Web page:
Tending Toxicity draws upon compulsive acts of care as the artists grapple with the hopelessness of ecosystem collapse. Ecosystems decimated by violence are biophysically, socially, spiritually, and culturally toxic, leaving communities with little option but to adapt to this toxicity through a process of tenderness. In this multimedia exhibition, Michael Ross, Otis Filley and Dan Schulz explore the human relationship to degraded environments, collecting stories of human and animal victims, and documenting their own relationship to ecological care as an artistic process.
Otis Filley and Dan Schulz live in relationship to the Darling-Barka River, a sacred and ancient river whose existence is threatened by water extraction and climate change. During the worst drought in living memory, these two video artists documented the struggle of human and animal communities which depend on the river for life. For three months they walked the river daily and followed the efforts of fish rescue volunteers as they relocated Murray Cod to preserve the endangered fish from toxic refuge pools.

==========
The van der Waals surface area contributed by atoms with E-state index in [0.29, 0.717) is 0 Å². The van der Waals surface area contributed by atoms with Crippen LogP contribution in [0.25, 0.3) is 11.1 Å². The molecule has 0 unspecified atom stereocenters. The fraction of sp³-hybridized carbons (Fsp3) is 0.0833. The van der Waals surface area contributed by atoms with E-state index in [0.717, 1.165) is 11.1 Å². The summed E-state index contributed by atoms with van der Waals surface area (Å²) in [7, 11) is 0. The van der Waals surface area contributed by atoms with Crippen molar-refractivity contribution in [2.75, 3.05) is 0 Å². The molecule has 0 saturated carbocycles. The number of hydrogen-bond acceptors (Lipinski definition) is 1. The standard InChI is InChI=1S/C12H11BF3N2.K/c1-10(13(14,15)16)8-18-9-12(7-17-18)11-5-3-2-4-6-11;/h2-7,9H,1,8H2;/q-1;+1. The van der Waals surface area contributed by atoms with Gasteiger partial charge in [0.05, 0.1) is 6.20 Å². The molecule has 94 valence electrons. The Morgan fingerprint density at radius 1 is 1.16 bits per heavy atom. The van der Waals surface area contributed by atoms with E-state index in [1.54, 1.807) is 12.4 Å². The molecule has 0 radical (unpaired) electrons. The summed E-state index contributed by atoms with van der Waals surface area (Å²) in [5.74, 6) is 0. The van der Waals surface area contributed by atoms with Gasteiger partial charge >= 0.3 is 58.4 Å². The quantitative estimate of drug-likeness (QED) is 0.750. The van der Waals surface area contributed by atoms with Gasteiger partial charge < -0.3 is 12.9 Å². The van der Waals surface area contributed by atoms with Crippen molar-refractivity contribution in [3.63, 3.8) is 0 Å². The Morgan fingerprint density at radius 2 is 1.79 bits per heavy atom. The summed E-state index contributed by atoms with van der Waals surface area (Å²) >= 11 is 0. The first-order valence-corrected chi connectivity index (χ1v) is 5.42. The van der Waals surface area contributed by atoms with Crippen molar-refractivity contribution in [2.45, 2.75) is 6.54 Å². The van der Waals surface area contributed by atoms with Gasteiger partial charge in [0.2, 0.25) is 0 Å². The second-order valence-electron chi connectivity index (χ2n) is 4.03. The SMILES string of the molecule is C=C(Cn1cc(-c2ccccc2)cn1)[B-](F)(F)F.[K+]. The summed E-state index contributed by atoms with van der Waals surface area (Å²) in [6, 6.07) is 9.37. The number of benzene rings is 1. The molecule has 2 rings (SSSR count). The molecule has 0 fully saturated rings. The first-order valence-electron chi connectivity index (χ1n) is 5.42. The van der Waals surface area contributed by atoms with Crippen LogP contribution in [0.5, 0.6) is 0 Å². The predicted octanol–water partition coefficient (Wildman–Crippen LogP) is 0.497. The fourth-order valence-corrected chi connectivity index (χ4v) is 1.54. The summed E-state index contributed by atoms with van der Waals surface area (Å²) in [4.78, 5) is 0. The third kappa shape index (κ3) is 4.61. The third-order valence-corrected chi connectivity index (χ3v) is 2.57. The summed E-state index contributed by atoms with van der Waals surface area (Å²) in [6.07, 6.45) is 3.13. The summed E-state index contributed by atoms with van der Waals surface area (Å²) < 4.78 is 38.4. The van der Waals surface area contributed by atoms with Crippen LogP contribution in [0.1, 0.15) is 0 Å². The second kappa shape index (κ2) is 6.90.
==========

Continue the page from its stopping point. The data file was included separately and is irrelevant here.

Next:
Michael Ross’ work preserves the fragments left behind after the 2019 bushfires by collecting and caring for objects rich in memory and story. Through a process of cleaning, Ross’ contemplative practice comes to terms with the horror and beauty of climate violence. Drawing upon his inherited memory of the Holocaust, his practice compulsively preserves objects in a state of abandonment, where they become symbols of life.
Breaking apart - CityMag (indaily.com.au)